Due to worldwide spread of the COVID-19 Virus we are updating our website daily according to worldwide travel bans that has been imposed.
Full details can be found here https://www.iata.org/ representing 290 member airlines and a total of 82% global air traffic.
For the latest travel bans by country click here https://www.iatatravelcentre.com/international-travel-document-news/1580226297.htm
Due to high number of calls we suggest that all queries be directed to firstname.lastname@example.org and we shall revert back soonest.
Since the travel ban and national lockdown in South Africa have been in effect, leisure and business travel have been brought to a halt. The COVID-19 pandemic has put the whole world in a situation it has never been in before and the travel and tourism industry has certainly been hit the hardest. Both travel agencies and airlines are inundated with queries and are trying their best to navigate this unchartered territory. We unpack how this has impacted the airlines and what effect this has on anyone wishing to get a refund or rebooked on to another flight.
Firstly, let’s establish the difference between a travel ban and a lockdown. A travel ban stops domestic and international flights. While it is in effect, no one may travel. The only exceptions are cargo flights and repatriations. A lockdown limits freedom of movement. Currently, the lockdown in South Africa only allows people to leave their homes for essentials, such as shopping for groceries, collecting medication and visiting the doctor.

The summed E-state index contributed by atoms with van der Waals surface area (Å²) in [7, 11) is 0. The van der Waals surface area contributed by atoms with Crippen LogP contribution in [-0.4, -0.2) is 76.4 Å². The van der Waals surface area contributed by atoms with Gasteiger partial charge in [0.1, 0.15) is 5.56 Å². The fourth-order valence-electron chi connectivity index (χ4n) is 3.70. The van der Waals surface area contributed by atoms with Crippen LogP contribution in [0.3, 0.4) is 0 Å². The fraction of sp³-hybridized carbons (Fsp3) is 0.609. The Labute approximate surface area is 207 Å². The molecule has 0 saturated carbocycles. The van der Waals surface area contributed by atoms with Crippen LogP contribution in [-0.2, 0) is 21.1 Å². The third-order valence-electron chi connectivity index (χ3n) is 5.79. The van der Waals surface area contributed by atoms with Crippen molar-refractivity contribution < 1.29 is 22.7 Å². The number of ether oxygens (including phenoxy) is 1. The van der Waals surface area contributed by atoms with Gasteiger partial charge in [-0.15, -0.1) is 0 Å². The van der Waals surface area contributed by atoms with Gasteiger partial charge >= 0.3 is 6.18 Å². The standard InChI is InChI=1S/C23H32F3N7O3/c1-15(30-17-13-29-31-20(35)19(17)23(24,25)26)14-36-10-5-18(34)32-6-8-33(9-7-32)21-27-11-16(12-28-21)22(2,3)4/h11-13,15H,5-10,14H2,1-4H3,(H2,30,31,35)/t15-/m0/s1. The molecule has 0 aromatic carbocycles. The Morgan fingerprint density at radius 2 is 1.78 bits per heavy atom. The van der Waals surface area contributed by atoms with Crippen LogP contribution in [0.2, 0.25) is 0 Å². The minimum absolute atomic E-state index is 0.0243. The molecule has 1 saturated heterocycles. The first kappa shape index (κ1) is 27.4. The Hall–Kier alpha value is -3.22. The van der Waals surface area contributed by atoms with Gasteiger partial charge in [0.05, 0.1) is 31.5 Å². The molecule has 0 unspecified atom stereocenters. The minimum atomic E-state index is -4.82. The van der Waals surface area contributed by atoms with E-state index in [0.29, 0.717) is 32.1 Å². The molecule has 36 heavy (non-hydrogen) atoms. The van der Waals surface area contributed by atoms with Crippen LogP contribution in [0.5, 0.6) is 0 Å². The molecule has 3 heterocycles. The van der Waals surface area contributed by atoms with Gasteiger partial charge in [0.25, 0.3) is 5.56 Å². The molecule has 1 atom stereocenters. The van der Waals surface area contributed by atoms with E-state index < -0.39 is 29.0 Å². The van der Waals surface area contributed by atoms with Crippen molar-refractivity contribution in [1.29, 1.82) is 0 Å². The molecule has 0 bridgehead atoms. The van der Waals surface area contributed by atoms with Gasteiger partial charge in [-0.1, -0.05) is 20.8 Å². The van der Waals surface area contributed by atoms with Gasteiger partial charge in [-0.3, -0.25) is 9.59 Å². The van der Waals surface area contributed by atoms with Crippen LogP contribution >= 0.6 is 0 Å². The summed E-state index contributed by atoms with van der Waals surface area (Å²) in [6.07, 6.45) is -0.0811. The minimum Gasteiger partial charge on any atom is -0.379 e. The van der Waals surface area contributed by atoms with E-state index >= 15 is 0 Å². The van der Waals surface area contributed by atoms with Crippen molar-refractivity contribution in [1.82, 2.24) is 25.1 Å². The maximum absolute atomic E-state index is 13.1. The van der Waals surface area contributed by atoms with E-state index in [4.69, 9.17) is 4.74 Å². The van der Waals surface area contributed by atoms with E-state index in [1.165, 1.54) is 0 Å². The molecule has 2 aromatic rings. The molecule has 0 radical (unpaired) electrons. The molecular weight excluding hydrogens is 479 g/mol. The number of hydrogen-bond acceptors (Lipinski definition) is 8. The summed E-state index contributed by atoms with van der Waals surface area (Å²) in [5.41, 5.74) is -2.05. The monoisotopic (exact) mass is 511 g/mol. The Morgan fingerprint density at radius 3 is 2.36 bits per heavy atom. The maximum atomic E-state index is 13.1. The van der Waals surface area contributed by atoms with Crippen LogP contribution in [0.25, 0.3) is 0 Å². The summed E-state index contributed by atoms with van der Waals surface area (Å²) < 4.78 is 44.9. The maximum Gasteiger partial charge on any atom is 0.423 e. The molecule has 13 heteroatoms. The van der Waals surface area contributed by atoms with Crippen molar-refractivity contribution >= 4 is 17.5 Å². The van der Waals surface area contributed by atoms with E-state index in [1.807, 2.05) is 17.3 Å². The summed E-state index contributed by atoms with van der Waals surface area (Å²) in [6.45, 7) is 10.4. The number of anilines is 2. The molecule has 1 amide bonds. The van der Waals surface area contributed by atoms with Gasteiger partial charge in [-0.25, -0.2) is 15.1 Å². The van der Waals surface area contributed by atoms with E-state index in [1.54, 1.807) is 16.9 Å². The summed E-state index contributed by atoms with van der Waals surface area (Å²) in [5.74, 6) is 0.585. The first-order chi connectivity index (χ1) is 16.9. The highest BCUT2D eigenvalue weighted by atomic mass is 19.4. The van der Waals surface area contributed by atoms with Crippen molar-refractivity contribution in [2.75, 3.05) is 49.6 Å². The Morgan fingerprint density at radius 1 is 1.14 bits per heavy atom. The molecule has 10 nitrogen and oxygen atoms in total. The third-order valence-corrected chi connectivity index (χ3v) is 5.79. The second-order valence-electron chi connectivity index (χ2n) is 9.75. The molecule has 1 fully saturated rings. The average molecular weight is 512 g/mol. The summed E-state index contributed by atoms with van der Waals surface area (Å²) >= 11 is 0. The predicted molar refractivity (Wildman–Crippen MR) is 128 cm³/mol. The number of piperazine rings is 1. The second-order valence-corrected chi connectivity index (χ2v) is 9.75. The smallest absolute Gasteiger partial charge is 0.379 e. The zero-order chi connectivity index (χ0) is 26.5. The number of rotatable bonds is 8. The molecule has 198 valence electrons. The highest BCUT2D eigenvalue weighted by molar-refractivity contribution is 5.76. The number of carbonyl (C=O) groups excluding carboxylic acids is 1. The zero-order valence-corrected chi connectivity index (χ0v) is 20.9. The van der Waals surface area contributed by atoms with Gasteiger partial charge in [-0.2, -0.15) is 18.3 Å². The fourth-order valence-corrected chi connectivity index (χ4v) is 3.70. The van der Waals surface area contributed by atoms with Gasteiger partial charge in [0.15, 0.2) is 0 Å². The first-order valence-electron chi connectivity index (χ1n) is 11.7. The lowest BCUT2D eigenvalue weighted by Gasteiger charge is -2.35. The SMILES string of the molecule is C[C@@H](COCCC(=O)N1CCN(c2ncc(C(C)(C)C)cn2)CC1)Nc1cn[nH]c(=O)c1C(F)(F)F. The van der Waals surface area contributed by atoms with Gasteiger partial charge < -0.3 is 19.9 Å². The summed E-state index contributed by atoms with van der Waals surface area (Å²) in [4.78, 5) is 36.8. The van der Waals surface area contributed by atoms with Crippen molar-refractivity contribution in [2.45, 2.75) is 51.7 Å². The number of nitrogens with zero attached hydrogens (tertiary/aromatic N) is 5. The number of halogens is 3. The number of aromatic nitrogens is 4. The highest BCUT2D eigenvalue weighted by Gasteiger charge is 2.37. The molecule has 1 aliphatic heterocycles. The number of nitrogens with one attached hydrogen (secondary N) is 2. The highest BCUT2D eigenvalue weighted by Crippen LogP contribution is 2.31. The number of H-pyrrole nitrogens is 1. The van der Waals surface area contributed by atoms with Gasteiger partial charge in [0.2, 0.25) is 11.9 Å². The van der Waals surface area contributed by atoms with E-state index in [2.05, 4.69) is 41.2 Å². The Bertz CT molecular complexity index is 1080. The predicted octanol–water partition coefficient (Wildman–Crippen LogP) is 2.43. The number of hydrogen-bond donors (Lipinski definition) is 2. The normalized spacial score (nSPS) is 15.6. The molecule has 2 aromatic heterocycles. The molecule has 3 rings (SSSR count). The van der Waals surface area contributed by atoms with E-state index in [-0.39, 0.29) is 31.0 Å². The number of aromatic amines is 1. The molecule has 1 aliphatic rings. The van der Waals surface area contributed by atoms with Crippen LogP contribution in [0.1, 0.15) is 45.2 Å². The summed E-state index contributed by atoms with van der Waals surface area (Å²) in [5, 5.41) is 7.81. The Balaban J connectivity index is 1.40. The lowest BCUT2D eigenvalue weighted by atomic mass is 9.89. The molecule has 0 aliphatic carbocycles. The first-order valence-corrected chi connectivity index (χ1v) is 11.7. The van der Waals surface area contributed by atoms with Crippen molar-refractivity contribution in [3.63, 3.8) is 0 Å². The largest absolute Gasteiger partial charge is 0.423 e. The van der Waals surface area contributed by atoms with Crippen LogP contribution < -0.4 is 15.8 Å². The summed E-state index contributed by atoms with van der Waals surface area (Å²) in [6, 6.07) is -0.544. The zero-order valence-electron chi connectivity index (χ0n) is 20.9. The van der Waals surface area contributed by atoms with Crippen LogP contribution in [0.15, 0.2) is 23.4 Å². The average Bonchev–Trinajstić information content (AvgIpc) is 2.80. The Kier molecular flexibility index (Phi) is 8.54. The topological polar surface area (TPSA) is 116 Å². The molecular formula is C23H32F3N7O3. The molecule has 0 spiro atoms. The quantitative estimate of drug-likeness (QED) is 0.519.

Based on world trends and our current situation, we can assume that the travel ban will not be lifted at the same time as the lockdown. Even if that were the case, airlines will need time to prepare their fleets and coordinate schedules, so it might be a while before we have lift-off.
Although you might be itching to rebook your flight and jump onto a plane, keep in mind that search availability on global booking systems only covers up to 330 days in advance, for most airlines. Also, In some cases, airline inventory is not yet updated, resulting in no available flight information.
While everyone is feeling the financial strain right now, so are the airlines. Airlines across the world have been hit very hard by the COVID-19 pandemic. The International Air Transport Association (IATA) states that African airlines alone stand to lose more than R74 billion in 2020. Many are on the brink of liquidation, while others are struggling to keep afloat with minimal task teams and resources.
In essence, airlines can no longer afford to give cash refunds. Some are kindly offering vouchers to customers with an existing booking. While this may not be a viable option for every customer, at least you have a trip to look forward to when you’re able to fly again. If lockdown in South Africa has taught us anything, it’s our appreciation for travel and open spaces!
Get updated information on each airline's policy here
Changing your date consists of three charges:
The airline’s date change penalty fee (most airlines are waiving this charge)
The difference in fare, which is based on fare class, availability and seasonality
Change in airport taxes, subject to fluctuating exchange rates
It is important to understand that when airlines offer a “free date change” the change is not entirely free. They might waive their admin fee, but the fare class and taxes may still affect your new ticket price.